Objective: To investigate whether sacral nerve stimulation reduces irritable bowel syndrome (IBS)-specific symptoms by a randomized, controlled, crossover study.
Background: IBS affects 3% to 22% of the population worldwide, but most patients continue to have symptoms despite treatment.
Methods: Patients included from our tertiary center had diarrhea-predominant or mixed IBS, with a minimum baseline IBS symptom score (Gastrointestinal Syndrome Rating Scale–IBS questionnaire) of 40 points reduced by a minimum of 30% during the percutaneous nerve evaluation before permanent implantation. Patients were randomized (1:1) to have the stimulator ON or OFF for 1 month and then the opposite for another month. Investigators and patients were not informed of the setting. IBS-specific symptoms and quality of life were assessed through bowel diaries and validated questionnaires. Primary endpoint was the IBS-specific symptom score.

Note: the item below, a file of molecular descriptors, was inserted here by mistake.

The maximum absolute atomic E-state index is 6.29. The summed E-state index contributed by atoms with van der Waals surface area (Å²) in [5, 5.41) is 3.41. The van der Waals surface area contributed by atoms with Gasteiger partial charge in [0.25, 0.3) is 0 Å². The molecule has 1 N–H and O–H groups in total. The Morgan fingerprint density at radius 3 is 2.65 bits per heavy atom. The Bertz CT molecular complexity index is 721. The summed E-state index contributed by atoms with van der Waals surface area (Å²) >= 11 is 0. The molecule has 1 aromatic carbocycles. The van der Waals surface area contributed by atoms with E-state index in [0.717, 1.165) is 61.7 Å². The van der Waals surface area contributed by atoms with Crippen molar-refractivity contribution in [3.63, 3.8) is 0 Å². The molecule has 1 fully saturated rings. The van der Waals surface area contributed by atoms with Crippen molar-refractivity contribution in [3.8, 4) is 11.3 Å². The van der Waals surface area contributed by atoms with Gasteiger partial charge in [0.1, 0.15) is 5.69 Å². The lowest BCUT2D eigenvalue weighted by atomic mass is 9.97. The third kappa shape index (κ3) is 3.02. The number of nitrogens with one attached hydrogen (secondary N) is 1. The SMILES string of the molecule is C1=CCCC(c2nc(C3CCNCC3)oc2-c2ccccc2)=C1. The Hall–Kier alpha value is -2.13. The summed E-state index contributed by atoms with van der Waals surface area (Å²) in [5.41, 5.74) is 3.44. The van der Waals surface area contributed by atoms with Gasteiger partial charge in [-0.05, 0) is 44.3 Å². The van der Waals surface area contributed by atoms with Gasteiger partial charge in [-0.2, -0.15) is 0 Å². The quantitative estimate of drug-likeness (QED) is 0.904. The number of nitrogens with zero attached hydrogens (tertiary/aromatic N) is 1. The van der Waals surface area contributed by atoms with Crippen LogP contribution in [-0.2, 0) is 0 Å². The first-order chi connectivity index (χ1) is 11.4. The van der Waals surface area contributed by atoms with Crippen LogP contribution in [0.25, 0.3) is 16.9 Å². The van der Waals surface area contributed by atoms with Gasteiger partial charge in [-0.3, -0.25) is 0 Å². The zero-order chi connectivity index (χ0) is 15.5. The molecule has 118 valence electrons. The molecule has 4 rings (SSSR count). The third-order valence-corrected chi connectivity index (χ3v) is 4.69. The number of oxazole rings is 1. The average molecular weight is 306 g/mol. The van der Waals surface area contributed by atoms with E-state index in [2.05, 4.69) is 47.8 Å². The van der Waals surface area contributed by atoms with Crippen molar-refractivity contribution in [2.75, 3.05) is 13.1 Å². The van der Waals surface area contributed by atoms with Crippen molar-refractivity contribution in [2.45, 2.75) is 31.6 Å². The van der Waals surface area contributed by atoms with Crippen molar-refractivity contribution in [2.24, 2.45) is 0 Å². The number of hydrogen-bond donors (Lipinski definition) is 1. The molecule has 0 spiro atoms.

Results: Twenty-one patients were randomized. Ten were eligible for analysis in each group. IBS-specific symptom scores were significantly reduced during stimulation: the median difference in the ON-OFF group was 12 (range, −22 to 44) and in the OFF-ON group −17.5 (range, −48 to −1) (P = 0.0009). IBS-specific quality-of-life scores improved significantly during stimulation: the median difference in the ON-OFF group was 16 (range, −24 to 69) and in the OFF-ON group −42.5 (range, −77 to 0) (P = 0.0003). At 1-year follow-up, the median IBS-specific symptom score (25; range, 13–65) was significantly lower than that at baseline (62; range, 45–80) (P = 0.0001).
Conclusions: Sacral nerve stimulation significantly reduces symptoms and improves quality of life of highly selected patients with IBS.